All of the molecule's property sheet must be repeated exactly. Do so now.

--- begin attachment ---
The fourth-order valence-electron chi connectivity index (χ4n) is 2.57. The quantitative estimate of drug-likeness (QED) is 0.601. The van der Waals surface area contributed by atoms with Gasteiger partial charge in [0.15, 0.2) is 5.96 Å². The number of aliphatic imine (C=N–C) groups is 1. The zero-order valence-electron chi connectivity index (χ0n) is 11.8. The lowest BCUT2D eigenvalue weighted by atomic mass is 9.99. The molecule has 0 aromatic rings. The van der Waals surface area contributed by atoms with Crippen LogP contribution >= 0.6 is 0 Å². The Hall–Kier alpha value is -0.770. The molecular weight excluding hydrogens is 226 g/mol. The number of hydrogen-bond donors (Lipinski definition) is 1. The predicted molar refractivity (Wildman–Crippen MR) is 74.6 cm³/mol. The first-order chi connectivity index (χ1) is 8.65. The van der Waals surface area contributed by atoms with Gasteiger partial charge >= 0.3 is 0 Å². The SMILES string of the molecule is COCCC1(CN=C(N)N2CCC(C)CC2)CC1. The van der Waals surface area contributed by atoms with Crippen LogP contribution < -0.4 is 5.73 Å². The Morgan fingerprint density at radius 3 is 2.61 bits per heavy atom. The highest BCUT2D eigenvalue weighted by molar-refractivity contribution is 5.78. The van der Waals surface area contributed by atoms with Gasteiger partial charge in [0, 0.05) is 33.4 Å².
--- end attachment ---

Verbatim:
The fourth-order valence-electron chi connectivity index (χ4n) is 2.57. The quantitative estimate of drug-likeness (QED) is 0.601. The van der Waals surface area contributed by atoms with Gasteiger partial charge in [0.15, 0.2) is 5.96 Å². The number of aliphatic imine (C=N–C) groups is 1. The zero-order valence-electron chi connectivity index (χ0n) is 11.8. The lowest BCUT2D eigenvalue weighted by atomic mass is 9.99. The molecule has 0 aromatic rings. The van der Waals surface area contributed by atoms with Crippen LogP contribution >= 0.6 is 0 Å². The Hall–Kier alpha value is -0.770. The molecular weight excluding hydrogens is 226 g/mol. The number of hydrogen-bond donors (Lipinski definition) is 1. The predicted molar refractivity (Wildman–Crippen MR) is 74.6 cm³/mol. The first-order chi connectivity index (χ1) is 8.65. The van der Waals surface area contributed by atoms with Gasteiger partial charge >= 0.3 is 0 Å². The SMILES string of the molecule is COCCC1(CN=C(N)N2CCC(C)CC2)CC1. The van der Waals surface area contributed by atoms with Crippen LogP contribution < -0.4 is 5.73 Å². The Morgan fingerprint density at radius 3 is 2.61 bits per heavy atom. The highest BCUT2D eigenvalue weighted by molar-refractivity contribution is 5.78. The van der Waals surface area contributed by atoms with Gasteiger partial charge in [0, 0.05) is 33.4 Å².